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Seriously: Why isn’t Varadkar resigning?

In any other country, it is hard to imagine a situation where a cabinet minister – let alone the deputy Prime Minister – would remain in office while the subject of a criminal investigation into actions they took in the course of their duties. And yet, in Ireland, it seems to be viewed as a relatively unremarkable state of affairs that the Tánaiste intends to remain in office while a Garda investigation into his activities proceeds.

Let’s get the case for the defence out of the way first:

Leo Varadkar, it is important to say, has not been convicted of any crime. He may never be convicted, let alone charged, with any crime. The crime he stands accused of is, in the larger scheme of things, relatively minor. He is not, by any stretch of the imagination, a Charles Haughey, guilty of using high office to line his own pockets and do favours in return for cash.

He is accused of illegally sharing details of a contract with one organisation with members of another, competing organisation, for entirely political reasons, and, at the very worst, to do a favour for a close associate or friend. Many of those screaming for him to resign – not this writer, but many of them – are transparently politically motivated. Some of the targeting of the Tánaiste on social media has been downright unpleasant, and has the stench of the kind of twitter justice that’s been meted out, in recent years, to people like George Hook and Kevin Myers. There is a concerted effort, let’s be honest, to make a relatively small hill into a mountain. The joy that some people are taking in his difficulty is quite hard to watch, and quite stomach churning, even if, like me, you’re someone who broadly opposes most of the things Varadkar has done in public office.

Were this simply a political matter, then brazening it out would probably be the right thing to do.

But it is not just a political matter anymore, is it?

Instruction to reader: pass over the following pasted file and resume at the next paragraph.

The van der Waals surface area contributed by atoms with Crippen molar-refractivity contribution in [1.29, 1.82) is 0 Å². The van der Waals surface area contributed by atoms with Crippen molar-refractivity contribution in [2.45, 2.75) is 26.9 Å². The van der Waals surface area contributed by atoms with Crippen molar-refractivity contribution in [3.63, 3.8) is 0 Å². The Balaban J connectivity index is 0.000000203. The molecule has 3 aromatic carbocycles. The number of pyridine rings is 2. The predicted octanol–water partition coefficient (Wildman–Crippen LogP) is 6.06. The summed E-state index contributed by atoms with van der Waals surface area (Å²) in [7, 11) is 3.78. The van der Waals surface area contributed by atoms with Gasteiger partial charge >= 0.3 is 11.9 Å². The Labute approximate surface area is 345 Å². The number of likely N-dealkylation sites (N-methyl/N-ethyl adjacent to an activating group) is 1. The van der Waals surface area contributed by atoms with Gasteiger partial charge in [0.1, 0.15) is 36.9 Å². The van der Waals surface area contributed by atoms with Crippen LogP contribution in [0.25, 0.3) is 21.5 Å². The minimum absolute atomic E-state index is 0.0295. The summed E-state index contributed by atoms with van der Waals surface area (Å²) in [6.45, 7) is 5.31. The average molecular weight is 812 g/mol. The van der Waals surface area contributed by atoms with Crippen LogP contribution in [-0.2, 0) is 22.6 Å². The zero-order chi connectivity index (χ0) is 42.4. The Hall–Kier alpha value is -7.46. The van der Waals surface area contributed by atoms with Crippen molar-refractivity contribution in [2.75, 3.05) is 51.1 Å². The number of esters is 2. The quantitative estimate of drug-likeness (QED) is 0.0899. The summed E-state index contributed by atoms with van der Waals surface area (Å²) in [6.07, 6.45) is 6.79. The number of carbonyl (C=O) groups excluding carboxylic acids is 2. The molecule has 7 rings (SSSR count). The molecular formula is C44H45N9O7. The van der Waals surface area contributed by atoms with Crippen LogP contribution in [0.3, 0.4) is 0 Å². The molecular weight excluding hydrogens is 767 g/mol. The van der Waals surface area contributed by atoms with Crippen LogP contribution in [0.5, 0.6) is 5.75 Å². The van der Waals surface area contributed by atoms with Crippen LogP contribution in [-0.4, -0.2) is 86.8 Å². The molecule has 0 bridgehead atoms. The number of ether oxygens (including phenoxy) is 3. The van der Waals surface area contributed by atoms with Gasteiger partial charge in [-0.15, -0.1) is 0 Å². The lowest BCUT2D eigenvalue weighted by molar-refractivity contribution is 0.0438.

Whether it is fair, or unfair, Leo Varadkar is the subject of a criminal investigation into what amounts to misconduct in public office. In any other walk of life, a person in that position would be removed from their position.

Consider the case of a nurse or a teacher facing criminal investigation for misconduct in the course of their duties. A person in such a position would be suspended, probably without pay, until such investigations had been concluded. That is what the public would expect, and it is also what standards require.

Consider too, the resignations that have already taken place from this Government. Dara Calleary committed no crime, and was never under criminal investigation. He had to go, nonetheless. Phil Hogan was not technically a part of the Government, but he, too, had to go, despite having committed no offence.

What Varadkar is accused of is not the most serious of offences, that’s true, but it is objectively more serious than what either Calleary or Hogan did.

Consider, too, the case of Barry Cowen. He had to resign, you might remember, for an actual breach of the law, relating to drunk driving, that took place years before he became a Minister in the first place.

All three men were held to a particular standard, two of them without having committed any kind of crime or misconduct at all. There’s no good reason why Varadkar should not be held to the same standard.

And consider the cases of Alan Shatter, and Frances FitzGerald. They, too, lost their jobs as a result of accusations of misconduct. They were both later cleared, it’s true, but the precedent set at the time was that one should resign when facing such accusations. So why is there a different rule for Varadkar?

The only reason he’s still in office, let’s be honest, is because of his position as leader of Fine Gael. Were he to stand aside, FG’s leader would not be at the cabinet table, and probably couldn’t be elected Taoiseach – which is the plan – in fifteen or sixteen month’s time. If this case was about any other FG Minister, they’d have been out on their ear last week once the Gardai notified the Government about the ongoing investigation.

The defence of Varadkar here – that it’s not that serious, that he didn’t really benefit from it, that he meant well – could have been made about almost all of the people above. It didn’t work, in their cases.

So why should it work in his?

The correct and right thing for him to do, here, would be to temporarily stand aside as Tánaiste and Fine Gael leader, handing over to Simon Coveney, until such time as the investigation is complete. In turn, the investigation should be swift, and not dragged out unnecessarily. If Varadkar is cleared of any wrongdoing, he’ll be the stronger for it.

As it is, one might be forgiven for getting the impression that exceptions are being made, on the basis of pure political convenience.

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